Human Rights and Non-Discrimination in the War on Terror

Hardcover | March 12, 2008

byDaniel Moeckli

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In the post-September 11th era, liberal democracies face the question of whether, and if so to what extent, they should change the relationship between liberty and security. This book explores how three major liberal democratic states - the United States, the United Kingdom and Germany - haveapproached this challenge by analysing the human rights impacts of their anti-terrorism laws and practices. The analysis reveals that the most far-reaching restrictions of liberty have been imposed on minorities: foreign nationals and certain 'racial', ethnic and religious groups.Disparate treatment raises complex issues concerning the human right to non-discrimination. Differential treatment on the basis of nationality, national origin, 'race' or religion is only compatible with the right to non-discrimination if there are objective and reasonable grounds for it.The authorevaluates contemporary anti-terrorism efforts for their compliance with this requirement. Is there, in the context of the current 'war on terror', sufficient justification for applying powers of preventive detention or trial by special tribunal only to foreign nationals? Are law enforcement methodsor immigration policies that single out people for special scrutiny based on their national origin, or their ethnic or religious appearance, a suitable and proportionate means of countering terrorism? The concluding part of the book argues that, in the long term, discriminatory anti-terrorismmeasures will have impacts beyond their original scope and fundamentally reshape ordinary legal regimes and law enforcement methods.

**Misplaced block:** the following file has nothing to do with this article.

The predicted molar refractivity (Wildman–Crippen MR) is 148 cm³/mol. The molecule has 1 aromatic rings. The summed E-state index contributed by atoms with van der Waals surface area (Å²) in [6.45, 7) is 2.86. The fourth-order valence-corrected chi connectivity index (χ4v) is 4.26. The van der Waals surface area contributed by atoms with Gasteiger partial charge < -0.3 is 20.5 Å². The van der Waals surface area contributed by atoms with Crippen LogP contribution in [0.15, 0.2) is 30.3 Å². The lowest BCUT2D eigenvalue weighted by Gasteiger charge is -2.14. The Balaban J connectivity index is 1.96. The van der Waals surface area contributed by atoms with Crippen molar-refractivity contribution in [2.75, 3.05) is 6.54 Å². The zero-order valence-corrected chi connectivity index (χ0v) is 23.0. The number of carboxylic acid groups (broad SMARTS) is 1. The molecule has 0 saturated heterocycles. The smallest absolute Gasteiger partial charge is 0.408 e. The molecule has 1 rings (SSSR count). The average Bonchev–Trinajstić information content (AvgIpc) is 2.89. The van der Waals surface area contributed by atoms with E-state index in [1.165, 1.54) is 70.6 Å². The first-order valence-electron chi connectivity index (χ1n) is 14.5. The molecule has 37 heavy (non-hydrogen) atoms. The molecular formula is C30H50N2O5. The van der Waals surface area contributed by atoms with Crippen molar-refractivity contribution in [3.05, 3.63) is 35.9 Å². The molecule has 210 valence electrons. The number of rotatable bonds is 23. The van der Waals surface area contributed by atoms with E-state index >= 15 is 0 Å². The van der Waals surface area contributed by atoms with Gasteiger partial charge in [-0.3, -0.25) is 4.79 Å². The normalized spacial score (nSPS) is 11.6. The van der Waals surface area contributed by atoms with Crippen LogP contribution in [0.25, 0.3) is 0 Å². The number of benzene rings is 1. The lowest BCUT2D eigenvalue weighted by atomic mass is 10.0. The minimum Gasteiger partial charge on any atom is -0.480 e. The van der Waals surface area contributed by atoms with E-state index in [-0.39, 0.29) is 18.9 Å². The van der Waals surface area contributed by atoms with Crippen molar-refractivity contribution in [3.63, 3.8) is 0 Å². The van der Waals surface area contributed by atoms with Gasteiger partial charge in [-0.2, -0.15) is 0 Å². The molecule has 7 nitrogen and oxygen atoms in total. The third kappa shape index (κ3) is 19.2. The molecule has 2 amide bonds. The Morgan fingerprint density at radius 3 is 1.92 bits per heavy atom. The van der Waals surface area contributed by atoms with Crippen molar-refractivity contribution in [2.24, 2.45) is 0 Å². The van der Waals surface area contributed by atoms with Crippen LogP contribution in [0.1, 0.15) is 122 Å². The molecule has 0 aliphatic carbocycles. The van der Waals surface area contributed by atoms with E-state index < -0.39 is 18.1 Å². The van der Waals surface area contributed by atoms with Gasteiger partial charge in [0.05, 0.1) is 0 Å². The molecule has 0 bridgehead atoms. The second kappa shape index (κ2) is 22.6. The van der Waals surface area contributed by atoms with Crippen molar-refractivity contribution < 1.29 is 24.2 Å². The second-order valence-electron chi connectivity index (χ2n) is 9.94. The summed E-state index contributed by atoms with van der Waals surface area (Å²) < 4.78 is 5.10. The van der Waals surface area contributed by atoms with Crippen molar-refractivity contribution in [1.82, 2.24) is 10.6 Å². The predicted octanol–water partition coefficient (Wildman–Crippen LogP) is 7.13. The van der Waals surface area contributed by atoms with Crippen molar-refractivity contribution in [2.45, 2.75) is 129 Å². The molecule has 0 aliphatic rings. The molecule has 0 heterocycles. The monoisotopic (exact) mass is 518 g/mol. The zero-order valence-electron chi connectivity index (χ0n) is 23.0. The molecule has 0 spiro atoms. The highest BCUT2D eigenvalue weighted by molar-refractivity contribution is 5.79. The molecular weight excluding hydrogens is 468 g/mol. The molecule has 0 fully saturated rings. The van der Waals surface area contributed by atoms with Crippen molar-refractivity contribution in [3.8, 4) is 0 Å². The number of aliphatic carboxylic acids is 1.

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In the post-September 11th era, liberal democracies face the question of whether, and if so to what extent, they should change the relationship between liberty and security. This book explores how three major liberal democratic states - the United States, the United Kingdom and Germany - haveapproached this challenge by analysing the h...

Dr Daniel Moeckli is a Lecturer in the School of Law and a Fellow of the Human Rights Law Centre at the University of Nottingham. His main research interests lie in the area of human rights law, both international and national. He is a member of the Panel of Experts advising the UN Special Rapporteur on the Promotion and Protection of...

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Kobo ebook|Jul 14 2016

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Format:HardcoverDimensions:250 pages, 9.21 × 6.14 × 0.91 inPublished:March 12, 2008Publisher:Oxford University PressLanguage:English

The following ISBNs are associated with this title:

ISBN - 10:0199239800

ISBN - 13:9780199239801

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Table of Contents

1. Introduction: Security and Liberty in an Age of (Counter-)TerrorismI Concepts: Anti-terrorism Regimes and Non-discrimination2. Anti-terrorism Regimes: Rationale and Scope3. The Human Right to Non-DiscriminationII Distinctions Based on Citizenship Status4. Executive Detention of Foreign Terrorist Suspects5. Trial of Foreign Terrorist SuspectsIII Distinctions Based on Country of Origin, or Nationality, Race, or Religion6. Selective Enforcement of Immigration Laws7. Selective Use of Police Powers8. Conclusion: The Wider Impacts of Discriminatory Anti-terrorism MeasuresBibliography